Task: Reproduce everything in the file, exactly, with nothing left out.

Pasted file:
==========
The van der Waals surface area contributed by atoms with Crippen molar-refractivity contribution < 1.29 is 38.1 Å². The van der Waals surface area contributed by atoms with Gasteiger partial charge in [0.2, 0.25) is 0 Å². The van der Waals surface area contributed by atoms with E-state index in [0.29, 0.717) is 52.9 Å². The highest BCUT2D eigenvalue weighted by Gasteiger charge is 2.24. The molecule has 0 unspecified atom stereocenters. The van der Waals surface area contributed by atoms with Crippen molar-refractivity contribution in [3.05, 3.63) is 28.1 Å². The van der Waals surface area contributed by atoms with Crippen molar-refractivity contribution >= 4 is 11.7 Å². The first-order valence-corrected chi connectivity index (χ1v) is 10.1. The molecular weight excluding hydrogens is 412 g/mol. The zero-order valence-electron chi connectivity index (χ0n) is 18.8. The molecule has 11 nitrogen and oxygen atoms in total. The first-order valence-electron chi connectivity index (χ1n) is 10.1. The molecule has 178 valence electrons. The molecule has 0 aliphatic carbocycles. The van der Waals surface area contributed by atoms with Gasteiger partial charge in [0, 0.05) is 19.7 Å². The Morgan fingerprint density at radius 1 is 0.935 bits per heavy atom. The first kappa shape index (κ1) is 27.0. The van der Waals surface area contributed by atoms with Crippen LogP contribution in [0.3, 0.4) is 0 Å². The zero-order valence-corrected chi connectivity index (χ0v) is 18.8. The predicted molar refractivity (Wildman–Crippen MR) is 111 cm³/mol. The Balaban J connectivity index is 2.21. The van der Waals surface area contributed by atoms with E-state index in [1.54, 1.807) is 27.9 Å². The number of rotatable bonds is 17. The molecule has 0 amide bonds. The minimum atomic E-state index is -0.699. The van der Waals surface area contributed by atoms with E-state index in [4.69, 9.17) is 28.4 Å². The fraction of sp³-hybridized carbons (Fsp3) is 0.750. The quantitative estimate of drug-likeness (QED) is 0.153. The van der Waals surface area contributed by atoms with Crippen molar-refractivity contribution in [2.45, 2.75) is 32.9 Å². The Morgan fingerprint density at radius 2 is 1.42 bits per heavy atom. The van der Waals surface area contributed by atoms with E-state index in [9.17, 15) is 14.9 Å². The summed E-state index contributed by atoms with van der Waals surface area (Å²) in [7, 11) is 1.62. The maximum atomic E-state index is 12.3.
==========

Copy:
The van der Waals surface area contributed by atoms with Crippen molar-refractivity contribution < 1.29 is 38.1 Å². The van der Waals surface area contributed by atoms with Gasteiger partial charge in [0.2, 0.25) is 0 Å². The van der Waals surface area contributed by atoms with E-state index in [0.29, 0.717) is 52.9 Å². The highest BCUT2D eigenvalue weighted by Gasteiger charge is 2.24. The molecule has 0 unspecified atom stereocenters. The van der Waals surface area contributed by atoms with Crippen molar-refractivity contribution in [3.05, 3.63) is 28.1 Å². The van der Waals surface area contributed by atoms with Crippen molar-refractivity contribution >= 4 is 11.7 Å². The first-order valence-corrected chi connectivity index (χ1v) is 10.1. The molecular weight excluding hydrogens is 412 g/mol. The zero-order valence-electron chi connectivity index (χ0n) is 18.8. The molecule has 11 nitrogen and oxygen atoms in total. The first-order valence-electron chi connectivity index (χ1n) is 10.1. The molecule has 178 valence electrons. The molecule has 0 aliphatic carbocycles. The van der Waals surface area contributed by atoms with Gasteiger partial charge in [0, 0.05) is 19.7 Å². The Morgan fingerprint density at radius 1 is 0.935 bits per heavy atom. The first kappa shape index (κ1) is 27.0. The van der Waals surface area contributed by atoms with Crippen LogP contribution in [0.3, 0.4) is 0 Å². The zero-order valence-corrected chi connectivity index (χ0v) is 18.8. The predicted molar refractivity (Wildman–Crippen MR) is 111 cm³/mol. The Balaban J connectivity index is 2.21. The van der Waals surface area contributed by atoms with E-state index in [1.54, 1.807) is 27.9 Å². The number of rotatable bonds is 17. The molecule has 0 amide bonds. The minimum atomic E-state index is -0.699. The van der Waals surface area contributed by atoms with E-state index in [4.69, 9.17) is 28.4 Å². The fraction of sp³-hybridized carbons (Fsp3) is 0.750. The quantitative estimate of drug-likeness (QED) is 0.153. The van der Waals surface area contributed by atoms with Crippen molar-refractivity contribution in [2.45, 2.75) is 32.9 Å². The Morgan fingerprint density at radius 2 is 1.42 bits per heavy atom. The van der Waals surface area contributed by atoms with E-state index in [9.17, 15) is 14.9 Å². The summed E-state index contributed by atoms with van der Waals surface area (Å²) in [7, 11) is 1.62. The maximum atomic E-state index is 12.3.